THOSE days when a junior minister could be forced to resign over the accidental leaking of budget information mere minutes before its official publication seem almost comical now, given the nonchalant exposure to a global audience this week of the Government’s planned VAT changes.
But the indignation that greeted the discovery that German MPs — and by consequence the international press corps — were poring over the plans a full three weeks before Irish TDs even had wind of them is pointless.
The fact is that our finances are no longer our business. They stopped being so as soon as we signed up to the EU/ECB/IMF rescue deal, and trying to pretend that we can keep a level of privacy under the troika’s searchlights is delusional.
That is not to say that it is palatable, but the humiliation of what happened this week should serve as a reminder of what we have lost in terms of our independence.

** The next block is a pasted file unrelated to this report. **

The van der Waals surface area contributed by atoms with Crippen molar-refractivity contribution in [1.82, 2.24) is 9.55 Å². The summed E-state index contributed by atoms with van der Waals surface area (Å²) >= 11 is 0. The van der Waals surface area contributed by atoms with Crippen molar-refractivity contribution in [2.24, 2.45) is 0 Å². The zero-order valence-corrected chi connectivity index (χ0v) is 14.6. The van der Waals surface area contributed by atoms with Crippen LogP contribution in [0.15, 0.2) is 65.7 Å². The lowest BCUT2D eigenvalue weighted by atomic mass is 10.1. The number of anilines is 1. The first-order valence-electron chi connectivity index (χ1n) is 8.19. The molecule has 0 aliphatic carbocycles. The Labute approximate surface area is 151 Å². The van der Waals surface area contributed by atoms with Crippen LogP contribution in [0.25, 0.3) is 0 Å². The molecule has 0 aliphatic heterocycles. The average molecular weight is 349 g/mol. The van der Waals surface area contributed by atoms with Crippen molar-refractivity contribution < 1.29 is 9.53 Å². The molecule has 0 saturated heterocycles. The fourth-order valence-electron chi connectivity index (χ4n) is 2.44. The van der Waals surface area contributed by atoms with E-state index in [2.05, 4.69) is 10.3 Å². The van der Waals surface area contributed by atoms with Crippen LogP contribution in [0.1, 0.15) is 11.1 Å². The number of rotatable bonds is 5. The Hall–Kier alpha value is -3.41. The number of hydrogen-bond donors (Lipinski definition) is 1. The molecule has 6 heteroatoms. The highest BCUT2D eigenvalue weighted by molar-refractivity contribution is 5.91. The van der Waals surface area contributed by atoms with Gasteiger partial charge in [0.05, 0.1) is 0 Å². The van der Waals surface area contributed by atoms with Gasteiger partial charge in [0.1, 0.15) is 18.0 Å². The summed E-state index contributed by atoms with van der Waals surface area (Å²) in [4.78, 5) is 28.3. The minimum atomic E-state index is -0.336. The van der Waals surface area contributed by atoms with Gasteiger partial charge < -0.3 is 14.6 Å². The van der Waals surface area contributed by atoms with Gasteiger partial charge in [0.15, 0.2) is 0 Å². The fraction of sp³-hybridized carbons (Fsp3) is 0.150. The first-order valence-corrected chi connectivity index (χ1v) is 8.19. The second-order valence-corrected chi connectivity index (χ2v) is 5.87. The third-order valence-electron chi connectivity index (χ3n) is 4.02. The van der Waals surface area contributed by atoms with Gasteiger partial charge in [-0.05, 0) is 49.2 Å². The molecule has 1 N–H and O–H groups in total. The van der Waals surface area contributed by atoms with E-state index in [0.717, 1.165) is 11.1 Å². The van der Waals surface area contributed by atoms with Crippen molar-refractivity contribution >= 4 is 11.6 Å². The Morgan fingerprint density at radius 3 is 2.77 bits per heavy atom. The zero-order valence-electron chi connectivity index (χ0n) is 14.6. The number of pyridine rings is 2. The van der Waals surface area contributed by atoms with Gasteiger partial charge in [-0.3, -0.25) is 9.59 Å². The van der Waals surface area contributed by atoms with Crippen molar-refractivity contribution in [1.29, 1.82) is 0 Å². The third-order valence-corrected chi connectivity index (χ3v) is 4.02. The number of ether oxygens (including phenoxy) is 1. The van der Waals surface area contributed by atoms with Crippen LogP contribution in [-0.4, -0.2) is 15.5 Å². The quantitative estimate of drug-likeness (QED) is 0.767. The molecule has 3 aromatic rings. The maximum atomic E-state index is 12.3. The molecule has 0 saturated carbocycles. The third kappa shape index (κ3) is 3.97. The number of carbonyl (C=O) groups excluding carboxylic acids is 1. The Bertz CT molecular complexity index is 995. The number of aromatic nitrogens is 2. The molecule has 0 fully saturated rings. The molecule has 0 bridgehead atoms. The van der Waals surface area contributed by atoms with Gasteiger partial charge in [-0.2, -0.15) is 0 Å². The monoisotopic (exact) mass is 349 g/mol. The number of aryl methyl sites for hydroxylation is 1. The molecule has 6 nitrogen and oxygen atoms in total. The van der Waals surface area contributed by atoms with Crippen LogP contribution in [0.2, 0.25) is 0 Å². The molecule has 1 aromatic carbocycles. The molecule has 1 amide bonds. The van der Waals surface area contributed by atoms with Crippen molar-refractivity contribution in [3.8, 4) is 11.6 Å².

It also shows that while we are quick to capitalise on praise for the responsible way in which we are facing up to our economic failings, we have not yet managed to unblot our economic copybooks.
We remain on life support, and those who are keeping the plug in the socket see no reason why our medical files should be confidential. If we want to regain a healthy respect for our integrity, we need to get our finances healthy.
Getting hung up on who knows our vital signs and treatment regimen in the meantime only diverts from the real problem.
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